BY SOPHIA MUNOZ, CREATIVE DIRECTOR
BURGER records, once a popular indie-surf-rock label, based in Los Angeles, is no more after weeks of sexual abuse allegations made against staff and band members associated with the label.
What has been uncovered isn’t just the names of perpetrators of sexual violence, but clear evidence of an established institution founded on broken principles of patriarchal poison. Big names such as The Growlers, The Buttertones and SWMRS have all been linked to the toxic environment perpetuated by BURGER records.
In response to the allegations prompted by the Instagram account, lured_by_burger_records, the label announced a new name, BRGR RCRDS, and a new president, Jessa Zapor-Gray.
Shortly after accepting the position she retracted her decision and stepped down clarifying in a statement, “When I was asked to take over in this capacity, I expected some blowback for my decision to accept but I believed that the opportunity to have a role in effecting real and lasting positive change within the Burger and indie music scenes was worth the risk. Upon further review, I have informed Burger Records that I no longer believe I will be able to achieve my intended goals in assuming the leadership role at Burger in the current climate. Therefore, I have decided to step away from the label entirely to focus on my other projects.”
Zapor-Gray’s decision is reflective of the degree of dissonance that exists in the current indie music scene for young women and girls. Her decision to step down was the last straw for an organization that has failed its fan base.
The sudden downfall of this seemingly steady music label brings a more significant issue to the surface: why is sexual assault against women and young girls so prevalent in the music industry?
For a lot of young teenage girls entering the frustrating realm of self-discovery, music is how they feel most understood. The bands and artists they love speak to them in ways that their parents and the immature prepubescent boys they go to high school with can’t. Exploring these sounds and believing in the people behind them becomes an integral part of their identity.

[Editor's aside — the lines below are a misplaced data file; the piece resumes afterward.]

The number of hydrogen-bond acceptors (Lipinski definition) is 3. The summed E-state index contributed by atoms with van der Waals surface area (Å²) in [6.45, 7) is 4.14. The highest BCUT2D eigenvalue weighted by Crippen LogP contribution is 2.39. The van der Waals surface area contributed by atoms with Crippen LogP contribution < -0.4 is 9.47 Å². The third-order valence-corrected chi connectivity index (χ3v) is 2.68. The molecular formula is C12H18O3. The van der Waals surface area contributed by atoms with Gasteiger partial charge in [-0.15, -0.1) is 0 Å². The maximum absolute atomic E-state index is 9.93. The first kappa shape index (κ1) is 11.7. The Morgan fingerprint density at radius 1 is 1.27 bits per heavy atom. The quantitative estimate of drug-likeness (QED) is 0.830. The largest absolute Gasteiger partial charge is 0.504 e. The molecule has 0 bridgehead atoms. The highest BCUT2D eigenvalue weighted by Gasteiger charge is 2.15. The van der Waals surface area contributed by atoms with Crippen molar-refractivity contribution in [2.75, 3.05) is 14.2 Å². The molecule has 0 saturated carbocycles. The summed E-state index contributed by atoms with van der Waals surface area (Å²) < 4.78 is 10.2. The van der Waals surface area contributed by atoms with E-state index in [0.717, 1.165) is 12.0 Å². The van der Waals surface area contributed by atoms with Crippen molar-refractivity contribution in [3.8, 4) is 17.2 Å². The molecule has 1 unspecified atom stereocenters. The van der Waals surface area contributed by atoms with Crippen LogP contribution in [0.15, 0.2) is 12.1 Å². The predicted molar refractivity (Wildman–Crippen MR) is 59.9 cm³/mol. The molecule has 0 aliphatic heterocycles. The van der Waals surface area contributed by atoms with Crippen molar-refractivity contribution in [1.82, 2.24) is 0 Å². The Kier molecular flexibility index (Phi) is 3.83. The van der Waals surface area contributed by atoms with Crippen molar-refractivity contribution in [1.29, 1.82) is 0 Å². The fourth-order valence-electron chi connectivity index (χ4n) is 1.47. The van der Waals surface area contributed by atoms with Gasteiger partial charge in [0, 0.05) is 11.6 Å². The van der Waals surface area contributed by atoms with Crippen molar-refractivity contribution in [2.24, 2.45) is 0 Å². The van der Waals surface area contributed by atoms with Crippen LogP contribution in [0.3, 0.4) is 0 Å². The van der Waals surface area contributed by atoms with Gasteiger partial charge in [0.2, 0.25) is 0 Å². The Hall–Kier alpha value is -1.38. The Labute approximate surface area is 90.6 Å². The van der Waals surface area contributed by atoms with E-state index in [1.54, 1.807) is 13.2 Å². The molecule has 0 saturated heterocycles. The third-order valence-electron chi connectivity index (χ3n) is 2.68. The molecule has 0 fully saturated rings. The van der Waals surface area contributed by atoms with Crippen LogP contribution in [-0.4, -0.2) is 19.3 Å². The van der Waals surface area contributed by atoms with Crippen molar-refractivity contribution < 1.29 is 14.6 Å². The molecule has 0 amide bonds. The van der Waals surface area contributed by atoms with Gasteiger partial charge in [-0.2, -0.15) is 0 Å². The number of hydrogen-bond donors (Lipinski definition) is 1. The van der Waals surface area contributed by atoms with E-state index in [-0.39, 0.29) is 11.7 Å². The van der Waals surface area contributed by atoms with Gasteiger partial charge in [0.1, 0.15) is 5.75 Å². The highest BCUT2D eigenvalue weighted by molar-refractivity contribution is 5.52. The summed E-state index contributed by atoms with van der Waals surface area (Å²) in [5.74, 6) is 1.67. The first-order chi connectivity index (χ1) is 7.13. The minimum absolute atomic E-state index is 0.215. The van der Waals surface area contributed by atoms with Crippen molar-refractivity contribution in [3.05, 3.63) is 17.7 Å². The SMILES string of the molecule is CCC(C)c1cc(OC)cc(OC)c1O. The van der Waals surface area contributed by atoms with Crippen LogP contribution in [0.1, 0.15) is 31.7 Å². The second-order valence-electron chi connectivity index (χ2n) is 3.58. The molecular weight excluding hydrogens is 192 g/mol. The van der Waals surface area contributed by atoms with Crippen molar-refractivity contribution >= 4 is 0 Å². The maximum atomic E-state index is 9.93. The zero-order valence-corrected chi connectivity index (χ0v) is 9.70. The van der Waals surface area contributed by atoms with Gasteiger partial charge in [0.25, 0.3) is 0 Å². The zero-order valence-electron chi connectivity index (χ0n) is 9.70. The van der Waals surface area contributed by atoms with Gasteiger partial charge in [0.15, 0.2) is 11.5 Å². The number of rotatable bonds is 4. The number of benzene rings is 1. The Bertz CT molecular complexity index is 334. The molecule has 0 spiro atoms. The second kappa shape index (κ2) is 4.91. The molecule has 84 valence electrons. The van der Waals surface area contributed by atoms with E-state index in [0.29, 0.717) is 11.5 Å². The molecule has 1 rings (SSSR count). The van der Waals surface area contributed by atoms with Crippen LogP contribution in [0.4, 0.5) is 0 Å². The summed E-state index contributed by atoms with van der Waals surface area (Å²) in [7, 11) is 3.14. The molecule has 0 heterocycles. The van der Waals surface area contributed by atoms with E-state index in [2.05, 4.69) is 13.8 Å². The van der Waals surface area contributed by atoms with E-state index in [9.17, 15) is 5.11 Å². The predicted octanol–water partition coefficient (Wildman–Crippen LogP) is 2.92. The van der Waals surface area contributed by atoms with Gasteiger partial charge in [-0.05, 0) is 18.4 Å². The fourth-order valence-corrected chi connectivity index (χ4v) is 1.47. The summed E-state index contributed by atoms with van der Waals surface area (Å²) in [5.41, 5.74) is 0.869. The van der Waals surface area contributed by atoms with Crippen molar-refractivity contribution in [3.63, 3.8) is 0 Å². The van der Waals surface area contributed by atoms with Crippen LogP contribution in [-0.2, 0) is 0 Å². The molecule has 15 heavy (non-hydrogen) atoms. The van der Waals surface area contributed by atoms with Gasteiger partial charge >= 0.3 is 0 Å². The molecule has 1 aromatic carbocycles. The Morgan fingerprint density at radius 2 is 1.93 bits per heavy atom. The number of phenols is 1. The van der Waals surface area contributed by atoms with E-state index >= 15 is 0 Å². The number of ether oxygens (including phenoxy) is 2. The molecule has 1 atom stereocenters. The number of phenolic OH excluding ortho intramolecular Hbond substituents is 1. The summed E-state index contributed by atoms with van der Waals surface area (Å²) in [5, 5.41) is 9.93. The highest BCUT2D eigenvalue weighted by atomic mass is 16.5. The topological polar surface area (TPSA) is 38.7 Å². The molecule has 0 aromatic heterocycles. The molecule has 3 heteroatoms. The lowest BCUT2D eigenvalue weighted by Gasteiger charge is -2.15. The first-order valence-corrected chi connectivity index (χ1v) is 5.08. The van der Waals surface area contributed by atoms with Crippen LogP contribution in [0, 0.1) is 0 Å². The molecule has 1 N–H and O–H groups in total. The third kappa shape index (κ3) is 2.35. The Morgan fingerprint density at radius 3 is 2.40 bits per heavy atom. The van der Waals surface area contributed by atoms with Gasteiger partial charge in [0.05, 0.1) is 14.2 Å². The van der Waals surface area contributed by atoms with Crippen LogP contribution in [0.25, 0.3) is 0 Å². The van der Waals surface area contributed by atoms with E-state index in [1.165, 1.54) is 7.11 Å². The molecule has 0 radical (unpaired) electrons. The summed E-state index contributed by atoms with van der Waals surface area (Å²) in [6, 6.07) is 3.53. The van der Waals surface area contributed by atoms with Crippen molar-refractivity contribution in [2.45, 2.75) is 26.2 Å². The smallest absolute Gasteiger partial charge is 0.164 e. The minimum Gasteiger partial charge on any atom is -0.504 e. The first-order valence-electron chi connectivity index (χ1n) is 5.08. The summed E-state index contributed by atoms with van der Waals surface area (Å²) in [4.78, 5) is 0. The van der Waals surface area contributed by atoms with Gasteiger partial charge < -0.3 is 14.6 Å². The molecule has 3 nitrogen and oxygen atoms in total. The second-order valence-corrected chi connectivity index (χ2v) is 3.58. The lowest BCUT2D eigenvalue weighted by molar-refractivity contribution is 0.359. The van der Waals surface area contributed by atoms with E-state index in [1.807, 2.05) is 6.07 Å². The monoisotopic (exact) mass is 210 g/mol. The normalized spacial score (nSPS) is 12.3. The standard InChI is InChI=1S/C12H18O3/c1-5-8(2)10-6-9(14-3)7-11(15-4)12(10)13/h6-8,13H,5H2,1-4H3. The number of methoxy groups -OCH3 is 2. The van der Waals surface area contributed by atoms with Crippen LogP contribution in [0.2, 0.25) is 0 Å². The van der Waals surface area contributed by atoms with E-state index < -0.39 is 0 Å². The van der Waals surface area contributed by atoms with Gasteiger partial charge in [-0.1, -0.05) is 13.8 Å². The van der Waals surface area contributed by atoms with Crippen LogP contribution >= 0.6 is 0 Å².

There is a naive nature that comes with being a teenage girl and the music industry exploits that. Teenage girls are fetishized and used as instruments for their demise. It is written into the songs and dialogue of many popular bands. In a recent interview by the L.A. Record with The Growlers, lead vocalist and co-founder Brooks Nielson responded to a question about the graphic language used in their song “Wet dreams.”
He stated, “Men are different than women, and a lot of people don’t like to say that but it’s damn true. We look at a chick’s legs or something and we go crazy — or boobs or whatever. It’s like we’re all battling ourselves. We have girlfriends that we love and like, but at the same time …
Hot sixteen-year-olds looking at you funny.” He went on in the interview to state, “If I did what I felt, I’d be fucking sixteen-year-olds, and I’d be like, being a fucking punk still and being aggressive. It’s like, ‘Dude, it’s not do what you feel — it’s do what’s right.’ I have to control myself.”
Though Nielson made a point to acknowledge that it’s not always right to act on what you feel, this is still an example of blatant predatory language that is outrageously offensive and dangerous. This type of dialogue encourages violent sexual behavior against young, vulnerable teenage girls who make up a significant portion of many musical fan bases.